Wednesday 04th November 2015
Copyright is one of the stickiest parts of the creative arts. It causes more problems and lawsuits than anything else, and with good reason. Nothing is more frustrating that pouring your heart and soul into a piece only to have someone show up out of the blue and steal the whole thing, lock stock and barrel. Think about Richard Price's use of others Instagram photos to make hundreds of thousands of dollars, for just one example. With that in mind, copyright is one of the most valuable things we own, but like many legal powers, it can be both a blessing and a curse.
In a rather shockingly ironic display of legal zealousness, the estate of George Orwell, world-famous author of the novel 1984 (among many others) has attempted to assert a copyright claim over the number '1984'. Stop and let that sink in for a second. The irony is palpable, especially when you consider that the supposed infraction was a t-shirt design that bore the slogan '1984 is already here'. The claim is that this is a quote from the book, but clearly it is not. "This is blatant abuse of the copyright system and more off it’s a ridiculous attempt to control something that needs no control," said Josh Hadley, the creator of the shirts and the defendant named in the lawsuit.
The implications are huge, of course. While this particular case is in regards to a string of characters from a novel, if a precedent was established that this kind of usage constitutes infringement, the entire art world could be affected. Imagine that you're working on an abstract painting, and you're using a palette of monochromatic reds. You manage to mix up a bright red that you absolutely love, and use it throughout the piece, only to find out later that you've managed to reproduce the famous red from the world's most iconic soft drink. Suddenly, you can't sell prints of the piece anymore because it violates their copyright on that particular colour!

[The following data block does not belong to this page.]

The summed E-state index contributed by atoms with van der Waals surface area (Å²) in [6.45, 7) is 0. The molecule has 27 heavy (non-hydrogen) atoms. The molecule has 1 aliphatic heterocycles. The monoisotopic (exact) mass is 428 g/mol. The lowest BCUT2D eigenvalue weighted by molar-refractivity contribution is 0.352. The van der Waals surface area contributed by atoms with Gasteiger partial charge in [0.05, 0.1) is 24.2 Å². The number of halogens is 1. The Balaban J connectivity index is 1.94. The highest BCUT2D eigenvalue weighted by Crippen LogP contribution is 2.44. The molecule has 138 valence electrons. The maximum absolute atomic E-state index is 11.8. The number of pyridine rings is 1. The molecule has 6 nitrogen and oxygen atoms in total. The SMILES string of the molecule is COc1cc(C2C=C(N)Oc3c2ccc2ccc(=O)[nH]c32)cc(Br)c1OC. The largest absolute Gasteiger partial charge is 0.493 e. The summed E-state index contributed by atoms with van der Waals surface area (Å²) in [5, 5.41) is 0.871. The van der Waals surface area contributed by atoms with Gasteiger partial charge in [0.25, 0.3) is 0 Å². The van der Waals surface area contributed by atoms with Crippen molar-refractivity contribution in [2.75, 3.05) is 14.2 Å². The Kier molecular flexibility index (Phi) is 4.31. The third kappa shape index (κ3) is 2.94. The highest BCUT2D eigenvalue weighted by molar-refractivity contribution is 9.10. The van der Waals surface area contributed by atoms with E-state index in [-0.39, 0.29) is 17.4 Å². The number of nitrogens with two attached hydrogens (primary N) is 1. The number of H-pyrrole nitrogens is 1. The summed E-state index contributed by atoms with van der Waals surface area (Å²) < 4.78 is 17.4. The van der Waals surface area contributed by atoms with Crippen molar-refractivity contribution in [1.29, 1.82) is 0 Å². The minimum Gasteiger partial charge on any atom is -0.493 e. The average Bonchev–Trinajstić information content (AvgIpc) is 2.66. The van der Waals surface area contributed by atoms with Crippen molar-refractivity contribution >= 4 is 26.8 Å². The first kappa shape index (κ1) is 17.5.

This is an extreme example, of course, but it still highlights the potential dangers of an overzealous copyright protection system. It should be used to protect real abuses of copyrighted material, not simply those who can afford an incredible number of lawyers and their fees.
Posted on November 04th 2015 on 11:10pm